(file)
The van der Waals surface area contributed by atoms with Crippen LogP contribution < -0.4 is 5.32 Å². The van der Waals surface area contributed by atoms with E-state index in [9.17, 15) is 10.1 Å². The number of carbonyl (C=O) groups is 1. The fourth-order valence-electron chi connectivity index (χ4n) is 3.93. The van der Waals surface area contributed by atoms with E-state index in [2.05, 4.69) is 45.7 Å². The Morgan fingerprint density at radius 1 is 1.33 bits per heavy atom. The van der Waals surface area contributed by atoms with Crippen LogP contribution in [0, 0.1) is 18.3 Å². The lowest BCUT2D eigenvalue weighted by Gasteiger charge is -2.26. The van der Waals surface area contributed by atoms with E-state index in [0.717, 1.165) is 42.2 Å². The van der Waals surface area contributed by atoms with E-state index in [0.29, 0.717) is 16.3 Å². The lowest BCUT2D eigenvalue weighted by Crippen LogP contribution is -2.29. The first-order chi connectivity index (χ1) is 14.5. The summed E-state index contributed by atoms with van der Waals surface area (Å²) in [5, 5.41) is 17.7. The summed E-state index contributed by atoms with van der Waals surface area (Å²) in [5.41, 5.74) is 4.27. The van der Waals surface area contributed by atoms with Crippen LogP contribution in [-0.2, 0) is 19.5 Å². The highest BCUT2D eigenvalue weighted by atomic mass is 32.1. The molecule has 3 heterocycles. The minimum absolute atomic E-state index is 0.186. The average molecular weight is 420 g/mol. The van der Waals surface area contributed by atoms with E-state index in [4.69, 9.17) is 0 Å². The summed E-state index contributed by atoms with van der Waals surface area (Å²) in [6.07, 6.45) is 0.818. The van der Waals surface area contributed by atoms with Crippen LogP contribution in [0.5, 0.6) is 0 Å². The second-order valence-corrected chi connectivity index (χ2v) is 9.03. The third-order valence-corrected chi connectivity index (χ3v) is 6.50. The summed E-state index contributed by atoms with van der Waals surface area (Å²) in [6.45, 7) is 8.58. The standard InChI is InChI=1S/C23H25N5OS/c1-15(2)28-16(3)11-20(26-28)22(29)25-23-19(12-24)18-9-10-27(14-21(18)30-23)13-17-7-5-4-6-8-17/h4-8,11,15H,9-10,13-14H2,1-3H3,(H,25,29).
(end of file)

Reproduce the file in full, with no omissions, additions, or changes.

The van der Waals surface area contributed by atoms with Crippen LogP contribution < -0.4 is 5.32 Å². The van der Waals surface area contributed by atoms with E-state index in [9.17, 15) is 10.1 Å². The number of carbonyl (C=O) groups is 1. The fourth-order valence-electron chi connectivity index (χ4n) is 3.93. The van der Waals surface area contributed by atoms with E-state index in [2.05, 4.69) is 45.7 Å². The Morgan fingerprint density at radius 1 is 1.33 bits per heavy atom. The van der Waals surface area contributed by atoms with Crippen LogP contribution in [0, 0.1) is 18.3 Å². The lowest BCUT2D eigenvalue weighted by Gasteiger charge is -2.26. The van der Waals surface area contributed by atoms with E-state index in [0.717, 1.165) is 42.2 Å². The van der Waals surface area contributed by atoms with E-state index in [0.29, 0.717) is 16.3 Å². The lowest BCUT2D eigenvalue weighted by Crippen LogP contribution is -2.29. The first-order chi connectivity index (χ1) is 14.5. The summed E-state index contributed by atoms with van der Waals surface area (Å²) in [5, 5.41) is 17.7. The summed E-state index contributed by atoms with van der Waals surface area (Å²) in [5.41, 5.74) is 4.27. The van der Waals surface area contributed by atoms with Crippen LogP contribution in [-0.2, 0) is 19.5 Å². The highest BCUT2D eigenvalue weighted by atomic mass is 32.1. The molecule has 3 heterocycles. The minimum absolute atomic E-state index is 0.186. The average molecular weight is 420 g/mol. The van der Waals surface area contributed by atoms with E-state index in [4.69, 9.17) is 0 Å². The summed E-state index contributed by atoms with van der Waals surface area (Å²) in [6.07, 6.45) is 0.818. The van der Waals surface area contributed by atoms with Crippen LogP contribution in [0.5, 0.6) is 0 Å². The second-order valence-corrected chi connectivity index (χ2v) is 9.03. The third-order valence-corrected chi connectivity index (χ3v) is 6.50. The summed E-state index contributed by atoms with van der Waals surface area (Å²) in [6.45, 7) is 8.58. The standard InChI is InChI=1S/C23H25N5OS/c1-15(2)28-16(3)11-20(26-28)22(29)25-23-19(12-24)18-9-10-27(14-21(18)30-23)13-17-7-5-4-6-8-17/h4-8,11,15H,9-10,13-14H2,1-3H3,(H,25,29).